That is a major reason why I like this movement. It really teaches you to flex and once you’re able to do that properly on this exercise and really move up in weight, it can make a big difference.

Set and Rep Protocol:
  • Max Effort Day: 4-6 sets of 10-12 reps
  • Dynamic Effort Day: 4-6 sets of 15-20 reps

Go as heavy as possible on both days.

3. Kettlebell Overhead Extension

These can be done seated or standing. I prefer standing for no other reason than that it feels more comfortable. These can also be done one arm, alternating, half static, or both arms together. Again, with these be sure the elbows are pulled in and pointing to the ceiling. That’s the key aspect to focus on with this movement.

Also, to add a small challenge, pause for a split second in the bottom to remove any momentum in the movement. Adding that pause is a great way to build strength. How far back you can let the kettlebells go behind you may depend on mobility in your shoulders. Just work the motion you can and do drills to increase mobility over time.

Set and Rep Protocol:
  • Max Effort Day: 4-6 sets of 10-15 reps
  • Dynamic Effort Day: 4-6 sets of 15-20 reps

Go as heavy as possible on both days.

4. Kettlebell Floor Extension

This is my favorite exercise with the kettlebells. Much like a barbell floor press, there is no cheating. Simply lay on the ground with kettlebells up and bend at the elbow and bring them down next to the top of your head. Keeping the elbows pulled in and pointed up will keep stress right around the elbow and you will feel it when you flex the weight off the ground.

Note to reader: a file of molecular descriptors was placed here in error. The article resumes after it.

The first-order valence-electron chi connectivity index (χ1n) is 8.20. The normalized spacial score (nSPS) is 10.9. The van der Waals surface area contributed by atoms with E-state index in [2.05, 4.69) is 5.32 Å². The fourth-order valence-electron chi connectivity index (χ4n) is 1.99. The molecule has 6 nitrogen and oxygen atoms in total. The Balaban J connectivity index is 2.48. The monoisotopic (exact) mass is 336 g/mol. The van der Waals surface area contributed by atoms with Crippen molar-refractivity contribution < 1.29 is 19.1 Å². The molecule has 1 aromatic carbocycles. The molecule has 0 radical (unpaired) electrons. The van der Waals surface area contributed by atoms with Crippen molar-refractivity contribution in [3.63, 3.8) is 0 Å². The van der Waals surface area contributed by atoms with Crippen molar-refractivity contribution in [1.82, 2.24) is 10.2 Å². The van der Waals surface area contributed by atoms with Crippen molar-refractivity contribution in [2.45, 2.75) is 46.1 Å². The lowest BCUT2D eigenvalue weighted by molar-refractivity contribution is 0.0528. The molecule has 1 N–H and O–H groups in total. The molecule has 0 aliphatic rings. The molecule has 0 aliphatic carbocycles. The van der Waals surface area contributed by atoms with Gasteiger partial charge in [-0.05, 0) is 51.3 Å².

As a bonus exercise, we will sometimes do 15-20 reps of extensions directly followed by 15-20 presses. This will fatigue the triceps prior to the pressing and make them work overtime. Once you have the technique of the movement mastered, I definitely suggest you giving that a try.

Set and Rep Protocol:
  • Max Effort Day: 4-6 sets of 8-12 reps
  • Dynamic Effort Day: 6-8 sets of 15-20 reps

Go as heavy as possible on both days.

Wrap Up

One thing to note is that we will not do all of these exercises every week. But they will simply be in a rotation with the other barbell, dumbbell, and band tricep exercises that we perform.

The best way to get stronger is to find the movement that you are the worst at, and then hammer it until you're strong at it. Then, find a new exercise and repeat the process. Eliminating weak areas is a surefire way to improve your tricep strength and bench press.

We will run accessory exercises anywhere from 1-4 weeks depending on the level of the lifter. These kettlebell movements will be great exercises to add into your arsenal to make sure your bench doesn't stall out.

Watch out for part 4 where we will cover band exercises to keep your triceps strong and healthy.

Posted on: Mon, 08/07/2017 - 20:14

If you don't have doubles in the same sizekettlebells s it reasonable to do one arm at a time?

Nick Showman
Posted on: Tue, 08/08/2017 - 14:56

Yes that will work fine. Just train them hard!